Thanks to help from the NPS staff that assisted the WVPBS crew with rafting to hiking into the sometimes remote gorges, the film showcases fresh footage shot from such amazing places as Pillow Rock Rapid (the largest of more than 100 named whitewater rapids on the world-class Gauley River), to hiking and driving to get shots of the trout wrangling trips on the Bluestone River near Pipestem.
National Park Ranger Billy Strasser said in a release that teaming up with WVPBS has been fruitful.
"The meaningful partnership with West Virginia Public Broadcasting is helping park staff bring the stories of West Virginia's national parks to living rooms around the state and the nation," Strasser said. "Rangers worked side-by-side with PBS documentarians to create the films, floating down the wild Gauley and New rivers, as well as the tranquil Bluestone and hiking for miles over difficult terrain with heavy camera equipment to get the right shot."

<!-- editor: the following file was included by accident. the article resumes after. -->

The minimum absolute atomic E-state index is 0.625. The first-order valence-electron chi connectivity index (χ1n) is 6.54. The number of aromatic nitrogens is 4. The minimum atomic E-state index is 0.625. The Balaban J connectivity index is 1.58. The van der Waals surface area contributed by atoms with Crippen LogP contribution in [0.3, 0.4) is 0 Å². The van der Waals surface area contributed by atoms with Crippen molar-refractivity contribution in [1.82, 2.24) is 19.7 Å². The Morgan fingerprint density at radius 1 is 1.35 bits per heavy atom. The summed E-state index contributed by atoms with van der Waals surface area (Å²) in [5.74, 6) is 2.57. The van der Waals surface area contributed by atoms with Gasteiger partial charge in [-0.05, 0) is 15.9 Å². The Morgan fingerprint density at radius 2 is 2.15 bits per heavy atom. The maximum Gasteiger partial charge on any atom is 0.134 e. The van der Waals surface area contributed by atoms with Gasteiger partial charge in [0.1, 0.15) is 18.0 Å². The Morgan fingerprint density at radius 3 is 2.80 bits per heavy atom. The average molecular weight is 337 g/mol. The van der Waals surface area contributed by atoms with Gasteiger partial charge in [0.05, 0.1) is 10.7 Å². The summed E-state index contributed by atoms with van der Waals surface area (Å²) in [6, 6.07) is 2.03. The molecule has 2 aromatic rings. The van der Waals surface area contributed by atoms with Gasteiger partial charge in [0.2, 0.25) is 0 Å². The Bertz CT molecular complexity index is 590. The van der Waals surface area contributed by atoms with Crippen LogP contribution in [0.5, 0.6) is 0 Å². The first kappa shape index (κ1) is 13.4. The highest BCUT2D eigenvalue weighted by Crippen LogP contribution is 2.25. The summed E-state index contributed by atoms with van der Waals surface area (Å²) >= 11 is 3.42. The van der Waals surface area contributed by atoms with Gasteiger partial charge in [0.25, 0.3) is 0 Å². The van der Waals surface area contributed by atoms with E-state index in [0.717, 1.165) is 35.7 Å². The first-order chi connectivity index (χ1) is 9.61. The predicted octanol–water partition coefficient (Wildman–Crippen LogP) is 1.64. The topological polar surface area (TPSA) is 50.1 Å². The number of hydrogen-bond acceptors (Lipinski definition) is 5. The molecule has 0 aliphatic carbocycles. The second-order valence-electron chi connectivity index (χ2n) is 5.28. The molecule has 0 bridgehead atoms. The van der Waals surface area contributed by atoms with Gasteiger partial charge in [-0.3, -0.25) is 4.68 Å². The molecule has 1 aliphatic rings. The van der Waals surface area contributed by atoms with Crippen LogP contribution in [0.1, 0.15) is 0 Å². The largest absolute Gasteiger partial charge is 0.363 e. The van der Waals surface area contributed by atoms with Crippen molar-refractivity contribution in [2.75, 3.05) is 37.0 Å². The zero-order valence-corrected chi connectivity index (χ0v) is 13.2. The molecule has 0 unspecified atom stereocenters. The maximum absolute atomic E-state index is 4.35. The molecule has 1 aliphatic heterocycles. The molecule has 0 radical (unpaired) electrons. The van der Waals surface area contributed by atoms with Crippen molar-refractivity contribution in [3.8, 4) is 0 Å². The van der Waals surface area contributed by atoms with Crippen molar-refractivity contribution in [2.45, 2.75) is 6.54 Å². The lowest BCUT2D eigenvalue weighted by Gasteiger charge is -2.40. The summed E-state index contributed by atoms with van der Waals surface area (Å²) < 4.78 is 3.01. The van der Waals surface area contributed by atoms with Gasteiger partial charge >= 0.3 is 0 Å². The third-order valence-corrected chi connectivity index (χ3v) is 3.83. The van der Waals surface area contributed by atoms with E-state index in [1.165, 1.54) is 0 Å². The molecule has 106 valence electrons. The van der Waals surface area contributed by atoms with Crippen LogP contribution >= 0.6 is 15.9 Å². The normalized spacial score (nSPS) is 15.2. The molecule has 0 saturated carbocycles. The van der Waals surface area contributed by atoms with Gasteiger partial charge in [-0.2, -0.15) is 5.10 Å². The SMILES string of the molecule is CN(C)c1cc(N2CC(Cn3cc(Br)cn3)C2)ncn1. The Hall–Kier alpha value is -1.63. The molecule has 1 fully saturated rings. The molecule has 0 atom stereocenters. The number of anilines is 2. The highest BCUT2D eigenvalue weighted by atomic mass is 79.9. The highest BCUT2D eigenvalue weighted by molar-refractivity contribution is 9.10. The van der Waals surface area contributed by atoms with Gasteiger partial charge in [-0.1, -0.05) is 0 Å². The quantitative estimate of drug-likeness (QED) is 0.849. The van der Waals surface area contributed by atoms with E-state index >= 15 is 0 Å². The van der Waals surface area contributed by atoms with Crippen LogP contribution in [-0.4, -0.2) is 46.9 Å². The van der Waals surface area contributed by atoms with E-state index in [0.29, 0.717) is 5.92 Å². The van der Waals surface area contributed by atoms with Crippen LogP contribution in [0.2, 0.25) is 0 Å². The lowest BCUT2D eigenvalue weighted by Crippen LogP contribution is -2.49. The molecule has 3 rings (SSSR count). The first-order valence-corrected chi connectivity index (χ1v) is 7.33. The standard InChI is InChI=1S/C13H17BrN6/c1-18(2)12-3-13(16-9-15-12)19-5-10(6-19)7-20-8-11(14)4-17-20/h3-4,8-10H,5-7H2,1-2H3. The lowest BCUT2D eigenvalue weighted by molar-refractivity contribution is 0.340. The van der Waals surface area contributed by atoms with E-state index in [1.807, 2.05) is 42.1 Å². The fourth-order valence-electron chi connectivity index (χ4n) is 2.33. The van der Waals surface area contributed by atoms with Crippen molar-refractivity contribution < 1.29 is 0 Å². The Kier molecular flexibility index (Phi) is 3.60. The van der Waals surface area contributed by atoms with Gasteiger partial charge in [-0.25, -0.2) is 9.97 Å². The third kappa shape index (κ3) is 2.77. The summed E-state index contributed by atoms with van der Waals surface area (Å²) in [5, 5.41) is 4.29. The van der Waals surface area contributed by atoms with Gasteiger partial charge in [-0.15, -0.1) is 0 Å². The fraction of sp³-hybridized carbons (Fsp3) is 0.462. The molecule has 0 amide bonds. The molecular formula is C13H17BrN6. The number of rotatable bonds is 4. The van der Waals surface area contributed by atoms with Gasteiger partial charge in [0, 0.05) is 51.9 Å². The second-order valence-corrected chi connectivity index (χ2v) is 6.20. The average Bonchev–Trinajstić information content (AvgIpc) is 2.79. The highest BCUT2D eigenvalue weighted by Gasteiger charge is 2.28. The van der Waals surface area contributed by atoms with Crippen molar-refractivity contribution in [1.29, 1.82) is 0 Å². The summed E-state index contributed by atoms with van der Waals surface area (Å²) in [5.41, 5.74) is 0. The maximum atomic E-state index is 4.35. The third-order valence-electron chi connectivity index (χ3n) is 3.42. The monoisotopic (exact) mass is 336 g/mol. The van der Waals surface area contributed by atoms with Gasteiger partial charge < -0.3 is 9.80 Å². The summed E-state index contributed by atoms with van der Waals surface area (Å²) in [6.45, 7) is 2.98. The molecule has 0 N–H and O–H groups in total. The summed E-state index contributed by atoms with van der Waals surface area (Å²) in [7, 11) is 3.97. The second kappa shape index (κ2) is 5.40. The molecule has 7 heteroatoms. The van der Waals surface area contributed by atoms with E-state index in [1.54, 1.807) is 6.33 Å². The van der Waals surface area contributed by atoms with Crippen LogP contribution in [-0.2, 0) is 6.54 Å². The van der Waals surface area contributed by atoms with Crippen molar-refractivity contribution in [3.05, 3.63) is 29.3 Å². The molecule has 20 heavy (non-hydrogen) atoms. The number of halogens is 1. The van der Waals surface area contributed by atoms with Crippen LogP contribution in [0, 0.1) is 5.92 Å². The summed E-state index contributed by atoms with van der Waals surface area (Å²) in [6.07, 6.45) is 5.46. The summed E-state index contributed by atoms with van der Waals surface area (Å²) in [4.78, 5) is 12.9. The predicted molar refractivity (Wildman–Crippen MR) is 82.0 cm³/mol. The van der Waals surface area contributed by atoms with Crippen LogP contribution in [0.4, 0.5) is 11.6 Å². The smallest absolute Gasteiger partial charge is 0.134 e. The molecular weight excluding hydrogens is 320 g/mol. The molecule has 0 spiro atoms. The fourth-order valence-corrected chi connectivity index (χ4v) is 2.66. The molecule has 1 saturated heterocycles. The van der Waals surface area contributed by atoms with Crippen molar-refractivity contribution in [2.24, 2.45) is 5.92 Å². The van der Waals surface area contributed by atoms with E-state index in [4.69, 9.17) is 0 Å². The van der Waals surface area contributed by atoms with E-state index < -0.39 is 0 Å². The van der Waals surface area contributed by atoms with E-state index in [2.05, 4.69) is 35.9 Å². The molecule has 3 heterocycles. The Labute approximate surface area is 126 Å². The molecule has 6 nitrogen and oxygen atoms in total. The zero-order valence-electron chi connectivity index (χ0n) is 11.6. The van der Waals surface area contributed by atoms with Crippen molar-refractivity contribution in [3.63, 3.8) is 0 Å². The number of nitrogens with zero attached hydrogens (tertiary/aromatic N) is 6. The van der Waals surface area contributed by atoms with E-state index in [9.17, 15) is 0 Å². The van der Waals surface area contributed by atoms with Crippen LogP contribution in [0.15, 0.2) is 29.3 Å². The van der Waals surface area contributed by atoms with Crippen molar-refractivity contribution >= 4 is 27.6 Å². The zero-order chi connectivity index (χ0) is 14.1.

Barbour also dug in and find some archival gems to help tell the story of the rivers. Some of that footage includes early 20th Century logging and coke production and, from 1970, mountaintop removal and an Earth Day parade.
Also featured are New River Gorge scenes depicting coal camp life, circa 1940, whitewater rafting in the 1970s and Hinton's West Virginia Water Festival in 1980, as well as 1940s construction of the Bluestone Dam, followed by the 1960 closing of its floodgates and news film, chronicling the groundbreaking, construction and dedication of Summersville Lake and Dam, featuring an address by President Lyndon Johnson in 1966.
Barbour said at times the archive footage spoke volumes in the focus of its narrative.
"There was a lot of film shot along the New River along 1939-1940," Barbour said. "The coal company shot the film and mostly to show their garden festival they had. A lot of the shots were of coal mining life and you don't see shots of the river. There is one shot looking over to Thurmond but that is mostly to showcase the railroad, but there is the river, just kind of getting in the way. That reflects the philosophy when coal mining and timbering was big, the river was seen as an impediment more than anything, so I think people are rediscovering it."
Barbour said he, too, rediscovered the rugged region which still in some ways is working out the tug of war between man and nature, though, efforts to improve the environment, have in recent times continued to render an ever-increasing new black gold - tourism.